Wednesday, December 14, 2011

The Household Dictionary


I am a firm believer in the fact that every household should have a dictionary.  Ideally, a real paper dictionary too, not just the ability to access one via computer.  A dictionary is a very valuable, and underrated, household tool.  Beyond just the definition of words you may not know there are  historical places and figures.  There is science, art, architecture, and philosophy.  You'd probably be surprised at what sort of questions can be answered by just a dictionary. 

I use mine nearly daily. 

Like yesterday, when Matt and I were trying to decide what exactly made a pot of chili a chili and not just another soup.  Basically, I was not understanding the concept of a white chili.  "Without the tomatoes, isn't that just soup?" I asked him.  He said he thought as long as it had chili powder in it it was chili.  I disagreed because I've used chili powder in other soups before and never thought of them as chili. 
So, time to break out the dictionary.

I suppose in most American households it would be time to break out Google, but we don't really have the internet at our home.  So, dictionary to the rescue.  (And it works almost every time and is often just as fast or faster than when my guests try to look it up on the web using their phones, for the record.)
It turns out on the subject of chili Matt was pretty much right, though to be technical it seems "chili" is any dish seasoned with chili peppers, not necessarily powder made from said pepper, but that is probably splitting hairs.

While I was looking up chili I found quite the oddity, too.    "Chil'e pine', n. MONKEY PUZZLE."
What on earth does that mean?  I turned to Matt and told him, "Now the dictionary is making me ask questions, not just answering them!"  I haven't yet bothered to try to actually figure out what it means.  It just made me laugh.

I suppose it is because of my library occupation, but whenever I visit someone's home I am drawn to their bookshelf.  I enjoy looking over the shelves--seeing what others read.  And I always notice when there is a dictionary.

5 comments:

  1. White chili just does not seem right! LOL I suppose I have never, ever had chili or made chili if it has to have the whole pepper in it. I use chili powder. Oh, I made cayenne powder with dried cayenne peppers in my coffee grinder. That was one of my proud moments. Now, I want to make black pepper.

    I have a dictionary of six and use them.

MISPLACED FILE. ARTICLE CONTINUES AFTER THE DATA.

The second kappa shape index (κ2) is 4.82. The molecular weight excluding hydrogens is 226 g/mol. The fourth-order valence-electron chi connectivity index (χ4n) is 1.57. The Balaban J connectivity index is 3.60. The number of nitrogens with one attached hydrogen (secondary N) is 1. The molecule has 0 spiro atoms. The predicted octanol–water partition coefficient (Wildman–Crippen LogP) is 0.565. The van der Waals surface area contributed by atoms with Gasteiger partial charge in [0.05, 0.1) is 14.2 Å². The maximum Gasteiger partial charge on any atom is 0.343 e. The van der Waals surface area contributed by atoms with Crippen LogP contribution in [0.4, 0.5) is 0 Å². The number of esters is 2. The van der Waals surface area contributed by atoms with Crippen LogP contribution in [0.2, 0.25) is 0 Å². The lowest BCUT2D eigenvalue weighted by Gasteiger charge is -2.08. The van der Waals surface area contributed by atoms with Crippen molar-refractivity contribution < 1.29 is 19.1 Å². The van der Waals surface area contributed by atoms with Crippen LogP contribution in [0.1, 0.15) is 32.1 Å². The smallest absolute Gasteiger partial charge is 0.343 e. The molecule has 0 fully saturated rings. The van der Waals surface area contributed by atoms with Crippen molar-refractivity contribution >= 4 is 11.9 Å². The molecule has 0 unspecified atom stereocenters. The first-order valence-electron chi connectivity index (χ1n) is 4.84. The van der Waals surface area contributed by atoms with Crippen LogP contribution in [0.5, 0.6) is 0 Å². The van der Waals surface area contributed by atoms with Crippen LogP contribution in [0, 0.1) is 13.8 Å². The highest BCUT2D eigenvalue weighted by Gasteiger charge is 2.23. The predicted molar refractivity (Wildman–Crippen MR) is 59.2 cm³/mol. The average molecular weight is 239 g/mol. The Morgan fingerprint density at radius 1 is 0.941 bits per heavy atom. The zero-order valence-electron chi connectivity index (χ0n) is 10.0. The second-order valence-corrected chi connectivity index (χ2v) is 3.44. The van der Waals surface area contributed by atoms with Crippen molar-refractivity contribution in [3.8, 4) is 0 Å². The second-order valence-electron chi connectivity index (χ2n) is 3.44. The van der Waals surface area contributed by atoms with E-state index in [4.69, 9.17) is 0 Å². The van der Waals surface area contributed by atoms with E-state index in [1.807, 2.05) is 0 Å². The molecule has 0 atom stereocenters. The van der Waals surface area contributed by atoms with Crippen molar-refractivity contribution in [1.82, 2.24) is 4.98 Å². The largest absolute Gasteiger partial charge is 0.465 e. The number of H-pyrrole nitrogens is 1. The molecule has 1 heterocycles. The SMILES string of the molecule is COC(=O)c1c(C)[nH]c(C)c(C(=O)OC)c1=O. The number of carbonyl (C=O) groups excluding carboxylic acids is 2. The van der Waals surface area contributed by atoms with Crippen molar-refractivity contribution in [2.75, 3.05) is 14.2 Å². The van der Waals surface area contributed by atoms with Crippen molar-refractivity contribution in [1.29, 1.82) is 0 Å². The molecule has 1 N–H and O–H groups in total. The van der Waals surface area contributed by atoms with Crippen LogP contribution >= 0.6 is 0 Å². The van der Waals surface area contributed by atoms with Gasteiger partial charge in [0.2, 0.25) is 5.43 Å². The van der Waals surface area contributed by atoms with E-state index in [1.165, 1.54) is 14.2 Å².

If you looked at any shelf containing my 1500 books, you would see few classics. I can get them anytime. I kept things like "Rats, Fleas, and Lice in History." Now, that is not on many shelves. I kept "The Ancient Engineers." Yes, I can make a catapult that has no kick. Well, if I could make anything, I could make that.

    Ten books a day had to come off my shelves. Finally, I had disposed of 800 books. Now, all my books could go on the shelves. I still have maybe 500 books that have not been sorted, so maybe more will go.

    My books were donated, sold, and given to friends. You would also find a 50-year-old copy of Roget's Thesaurus, aStrong's Thesaurus, and an opera encyclopedia, amongst other reference books. I always bought cheap dictionaries at yard sales and gave them to GED students. Yes, they were slightly out of date, but when a person does not have a dictionary, any will do. Of course, the minute a dictionary or any reference goes to press, it is out of date.

    Good points of dictionary usage as opposed to internet resources. I really want an OED, the full set, not the one that comes as one volume with a magnifying glass. If I had that, I would just sit and read it all day long. I love words and origins and how usage has changed through the centuries. (English major, English teacher, almost finished linguistics degree holder here.)

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  2. Monkey puzzle is a conifer native to parts of South America. Planted worldwide in more temperate and subtropical climates as a neat, if somewhat dangerous ornamental tree. They're very neat, but the falling "leaves" are more like saw blades.

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  3. Thanks for clearing that up, Mihail! Shouldn't the definition offer something more, like "South American conifer also known as Monkey Puzzle." That would have made a lot more sense to me!

    Do they actually cut you if they were to fall on you? Do they only fall when planted outside of their native zone? Crazy....you know so much about trees!

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  4. Word.

    And best of all the OED with a magnifying glass!

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